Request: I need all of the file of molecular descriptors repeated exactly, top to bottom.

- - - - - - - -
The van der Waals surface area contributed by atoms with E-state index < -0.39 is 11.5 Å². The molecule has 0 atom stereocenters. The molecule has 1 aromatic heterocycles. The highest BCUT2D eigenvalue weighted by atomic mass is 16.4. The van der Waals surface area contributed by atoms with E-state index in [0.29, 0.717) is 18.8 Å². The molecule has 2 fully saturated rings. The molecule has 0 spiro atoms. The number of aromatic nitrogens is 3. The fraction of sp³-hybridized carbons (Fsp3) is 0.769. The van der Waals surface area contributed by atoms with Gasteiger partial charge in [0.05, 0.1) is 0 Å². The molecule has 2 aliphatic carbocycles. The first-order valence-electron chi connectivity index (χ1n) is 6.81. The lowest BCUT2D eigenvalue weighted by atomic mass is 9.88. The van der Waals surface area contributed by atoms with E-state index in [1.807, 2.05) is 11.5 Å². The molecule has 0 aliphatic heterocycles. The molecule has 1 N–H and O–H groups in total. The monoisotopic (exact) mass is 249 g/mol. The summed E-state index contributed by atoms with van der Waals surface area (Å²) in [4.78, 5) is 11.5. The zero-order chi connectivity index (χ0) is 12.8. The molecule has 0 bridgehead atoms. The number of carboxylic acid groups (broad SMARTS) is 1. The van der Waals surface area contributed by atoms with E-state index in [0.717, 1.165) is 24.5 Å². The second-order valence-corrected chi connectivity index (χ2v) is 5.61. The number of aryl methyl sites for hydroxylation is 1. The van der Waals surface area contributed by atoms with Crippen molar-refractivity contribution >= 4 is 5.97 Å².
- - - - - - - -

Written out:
The van der Waals surface area contributed by atoms with E-state index < -0.39 is 11.5 Å². The molecule has 0 atom stereocenters. The molecule has 1 aromatic heterocycles. The highest BCUT2D eigenvalue weighted by atomic mass is 16.4. The van der Waals surface area contributed by atoms with E-state index in [0.29, 0.717) is 18.8 Å². The molecule has 2 fully saturated rings. The molecule has 0 spiro atoms. The number of aromatic nitrogens is 3. The fraction of sp³-hybridized carbons (Fsp3) is 0.769. The van der Waals surface area contributed by atoms with Gasteiger partial charge in [0.05, 0.1) is 0 Å². The molecule has 2 aliphatic carbocycles. The first-order valence-electron chi connectivity index (χ1n) is 6.81. The lowest BCUT2D eigenvalue weighted by atomic mass is 9.88. The van der Waals surface area contributed by atoms with E-state index in [1.807, 2.05) is 11.5 Å². The molecule has 0 aliphatic heterocycles. The molecule has 1 N–H and O–H groups in total. The monoisotopic (exact) mass is 249 g/mol. The summed E-state index contributed by atoms with van der Waals surface area (Å²) in [4.78, 5) is 11.5. The zero-order chi connectivity index (χ0) is 12.8. The molecule has 0 bridgehead atoms. The number of carboxylic acid groups (broad SMARTS) is 1. The van der Waals surface area contributed by atoms with E-state index in [0.717, 1.165) is 24.5 Å². The second-order valence-corrected chi connectivity index (χ2v) is 5.61. The number of aryl methyl sites for hydroxylation is 1. The van der Waals surface area contributed by atoms with Crippen molar-refractivity contribution >= 4 is 5.97 Å².